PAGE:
"Norway! A long, cold country almost devoid of people."
— Thomas Hylland Eriksen
"Norway was a kingdom. It shall become a people!"
Norway (Norwegian Bokmål: Norge
, Norwegian Nynorsk: Noreg
), officially known as the Kingdom of Norway (Norwegian Bokmål: Kongeriket Norge
, Norwegian Nynorsk: Kongeriket Noreg
). Once one of the three
lands of the Vikings
, now the land of petroleum. And the Nobel Peace Prize. Norway is also the go-to place for tourists interested in fjords, midnight sun, aurora borealis, cartoon moose, troll figurines, mountains and fish. There are also actual live elks/moose and reindeer. In fact, the road signs that warn against crossing elks (triangular with a black elk silhouette on white background with a red border) often get stolen by foreign tourists that for some reason are fascinated by the animals.
Norwegians display striking amounts of mostly harmless nationalism, which likely grew from the fact that Norway during the late middle ages and early modern period was governed by Denmark, then conquered by Sweden in the aftermath of the Napoleonic wars despite having declared independence. Norway only became an independent nation in 1905, when it adopted a Danish prince and his family
, gave them Norwegian names, and made them regents. Has one of the world's oldest active constitutions, dating to 1814, though it does not accurately reflect the workings of the parliamentary democracy in place since 1884, not having been rewritten or replaced to reflect the realities of the political situation.
Pursued a policy of staying outside alliances from independence until the German invasion in 1940. At this time it produced the actual namer of The Quisling
, though it had an active and strong resistance movement. Though the Germans could not be resisted for more than two months, the king and the cabinet went into exile in London and was able to rally much of the very large merchant fleet to the Allied cause, providing vital cargo capacity for the various convoys. There were also a number of Norwegian-crewed vessels and air force squadrons fighting under the British. And Norwegian volunteers for the Waffen-SS fighting on the Eastern front.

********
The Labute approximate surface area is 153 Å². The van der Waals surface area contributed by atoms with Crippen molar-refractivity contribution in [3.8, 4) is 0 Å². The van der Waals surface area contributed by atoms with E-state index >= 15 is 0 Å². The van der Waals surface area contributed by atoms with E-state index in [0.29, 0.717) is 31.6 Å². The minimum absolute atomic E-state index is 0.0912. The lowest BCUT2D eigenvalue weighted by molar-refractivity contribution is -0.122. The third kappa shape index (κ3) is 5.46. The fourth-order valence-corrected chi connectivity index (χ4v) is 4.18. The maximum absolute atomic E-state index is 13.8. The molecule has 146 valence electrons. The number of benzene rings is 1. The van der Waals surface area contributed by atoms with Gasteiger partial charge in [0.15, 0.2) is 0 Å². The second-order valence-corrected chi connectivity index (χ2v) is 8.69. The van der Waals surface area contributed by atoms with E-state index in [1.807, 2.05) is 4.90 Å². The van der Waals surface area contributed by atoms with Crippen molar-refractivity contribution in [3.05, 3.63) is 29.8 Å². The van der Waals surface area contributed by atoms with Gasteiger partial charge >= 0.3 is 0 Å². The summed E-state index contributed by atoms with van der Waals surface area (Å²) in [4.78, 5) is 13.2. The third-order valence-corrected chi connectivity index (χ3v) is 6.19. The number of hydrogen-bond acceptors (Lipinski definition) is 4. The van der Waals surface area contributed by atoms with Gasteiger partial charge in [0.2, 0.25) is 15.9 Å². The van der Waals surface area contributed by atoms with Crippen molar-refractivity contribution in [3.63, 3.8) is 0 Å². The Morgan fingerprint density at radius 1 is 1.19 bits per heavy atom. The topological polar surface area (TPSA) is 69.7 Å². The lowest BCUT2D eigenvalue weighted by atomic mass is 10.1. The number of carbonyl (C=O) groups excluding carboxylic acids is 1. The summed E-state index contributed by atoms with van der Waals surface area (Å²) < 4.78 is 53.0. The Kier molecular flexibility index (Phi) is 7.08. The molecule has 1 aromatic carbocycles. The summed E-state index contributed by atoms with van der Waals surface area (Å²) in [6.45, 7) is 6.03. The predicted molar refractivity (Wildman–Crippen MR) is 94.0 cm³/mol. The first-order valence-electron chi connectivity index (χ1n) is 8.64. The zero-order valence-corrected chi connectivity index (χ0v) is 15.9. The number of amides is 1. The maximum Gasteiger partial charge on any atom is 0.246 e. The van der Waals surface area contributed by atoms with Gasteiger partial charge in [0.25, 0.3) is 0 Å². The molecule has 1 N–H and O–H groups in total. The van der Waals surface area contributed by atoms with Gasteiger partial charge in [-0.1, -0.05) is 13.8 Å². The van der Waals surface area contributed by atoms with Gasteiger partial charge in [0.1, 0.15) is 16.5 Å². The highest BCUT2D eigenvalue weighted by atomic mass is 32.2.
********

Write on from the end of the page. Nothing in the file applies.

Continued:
A founding member of NATO
, it turned down EEC/EU membership after two referendums, the first in 1972, the second in 1994. In fact, the EU membership question is so divisive that none of the pro-membership parties actually dare to push for another application for fear of the turmoil it would bring. Norway is also (in)famous for being one of the only developed countries, along with Japan, not to have banned whaling.
The "Free Farmer" trope
The idea of the Free Farmers is old in Norway, and has arguably shaped the picture Norwegian have of themselves. The starting point for this is probably the Heimskringla
of Snorri Sturluson
, which clearly presents the type. Haakon the Good tried to present Christianity to the farmers assembled at the Trøndelag Thing at Frosta, but was rebuffed by the farmers, who actually threatened the king with withdrawal of support if he didn`t give in. Haakon did. Truly a moment of awesome
for the Norwegian farm culture, and referred to hundreds of years later. At the assembly at Eidsvold, the farmers present craved the rights given to them by Haakon the good, and the assembly agreed. Thus, through constitutional agreement, the Norwegian farmers had greater property rights than any other farmers in Northern Europe.
The Norwegian farm culture was arguably the starting point for both patriotic movements and romantic nationalism later on. Because of the Danish rule, Norway was not exactly urbanized in 1814, and only slightly more in 1905. The Norwegian farm militia made the backbone of the Dano-Norwegian army during the union years, and has shown some examples of historical badassery. Thus, a militia of 500 armed farmers massacred a better equipped scottish mercenary band in 1612, during the Kalmar war. Later, feuds with Sweden
gave the "Norwegian farmer" just renown, not least in the Napoleonic Wars
, when the mostly Norwegian army beat a Swedish invasion force. Twice.
Unlike their Danish counterparts, the Norwegian farmers had the right to bear arms, for the sake of hunting. Thus, they mustered time and again to local revolts when the taxes on behalf of the Danish king became too harsh. And when they did not rebel against authorities, or fought invading Swedes, they fought eachother. During a span of 30 years, a local teacher documented several murders and fights done with knife (and sometimes also axes) in one single valley. And statistics tell it was just as bad in other parts of the country. No wonder both Danes and Swedes tended to see Norwegians as somewhat wild and barbaric. But the idea of the free farmer was cherished even in Denmark, where "the Norwegian" came to be compared to the noble savage